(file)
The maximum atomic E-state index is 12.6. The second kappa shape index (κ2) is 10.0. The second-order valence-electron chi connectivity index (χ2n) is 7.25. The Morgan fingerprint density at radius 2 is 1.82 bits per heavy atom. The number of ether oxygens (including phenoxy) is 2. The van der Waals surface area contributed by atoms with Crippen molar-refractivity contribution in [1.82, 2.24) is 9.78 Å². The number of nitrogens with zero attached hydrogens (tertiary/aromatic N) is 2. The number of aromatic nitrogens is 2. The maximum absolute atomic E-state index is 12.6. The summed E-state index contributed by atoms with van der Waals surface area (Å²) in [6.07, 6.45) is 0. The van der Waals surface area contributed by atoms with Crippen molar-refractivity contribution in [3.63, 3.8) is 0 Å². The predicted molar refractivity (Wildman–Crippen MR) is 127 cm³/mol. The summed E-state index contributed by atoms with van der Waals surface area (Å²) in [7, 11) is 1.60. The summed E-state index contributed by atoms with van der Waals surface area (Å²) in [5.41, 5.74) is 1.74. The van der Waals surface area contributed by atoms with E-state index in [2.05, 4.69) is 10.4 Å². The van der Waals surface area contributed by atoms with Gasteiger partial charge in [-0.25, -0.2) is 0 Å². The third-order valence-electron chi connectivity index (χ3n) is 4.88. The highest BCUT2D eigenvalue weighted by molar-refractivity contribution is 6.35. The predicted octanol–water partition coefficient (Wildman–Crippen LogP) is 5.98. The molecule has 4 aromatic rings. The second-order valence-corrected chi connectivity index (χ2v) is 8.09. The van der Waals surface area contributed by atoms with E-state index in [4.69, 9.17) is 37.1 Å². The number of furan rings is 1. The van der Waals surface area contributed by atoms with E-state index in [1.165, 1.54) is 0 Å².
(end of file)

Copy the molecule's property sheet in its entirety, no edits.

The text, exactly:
The maximum atomic E-state index is 12.6. The second kappa shape index (κ2) is 10.0. The second-order valence-electron chi connectivity index (χ2n) is 7.25. The Morgan fingerprint density at radius 2 is 1.82 bits per heavy atom. The number of ether oxygens (including phenoxy) is 2. The van der Waals surface area contributed by atoms with Crippen molar-refractivity contribution in [1.82, 2.24) is 9.78 Å². The number of nitrogens with zero attached hydrogens (tertiary/aromatic N) is 2. The number of aromatic nitrogens is 2. The maximum absolute atomic E-state index is 12.6. The summed E-state index contributed by atoms with van der Waals surface area (Å²) in [6.07, 6.45) is 0. The van der Waals surface area contributed by atoms with Crippen molar-refractivity contribution in [3.63, 3.8) is 0 Å². The predicted molar refractivity (Wildman–Crippen MR) is 127 cm³/mol. The summed E-state index contributed by atoms with van der Waals surface area (Å²) in [7, 11) is 1.60. The summed E-state index contributed by atoms with van der Waals surface area (Å²) in [5.41, 5.74) is 1.74. The van der Waals surface area contributed by atoms with E-state index in [2.05, 4.69) is 10.4 Å². The van der Waals surface area contributed by atoms with Gasteiger partial charge in [-0.25, -0.2) is 0 Å². The third-order valence-electron chi connectivity index (χ3n) is 4.88. The highest BCUT2D eigenvalue weighted by molar-refractivity contribution is 6.35. The predicted octanol–water partition coefficient (Wildman–Crippen LogP) is 5.98. The molecule has 4 aromatic rings. The second-order valence-corrected chi connectivity index (χ2v) is 8.09. The van der Waals surface area contributed by atoms with E-state index in [4.69, 9.17) is 37.1 Å². The number of furan rings is 1. The van der Waals surface area contributed by atoms with E-state index in [1.165, 1.54) is 0 Å².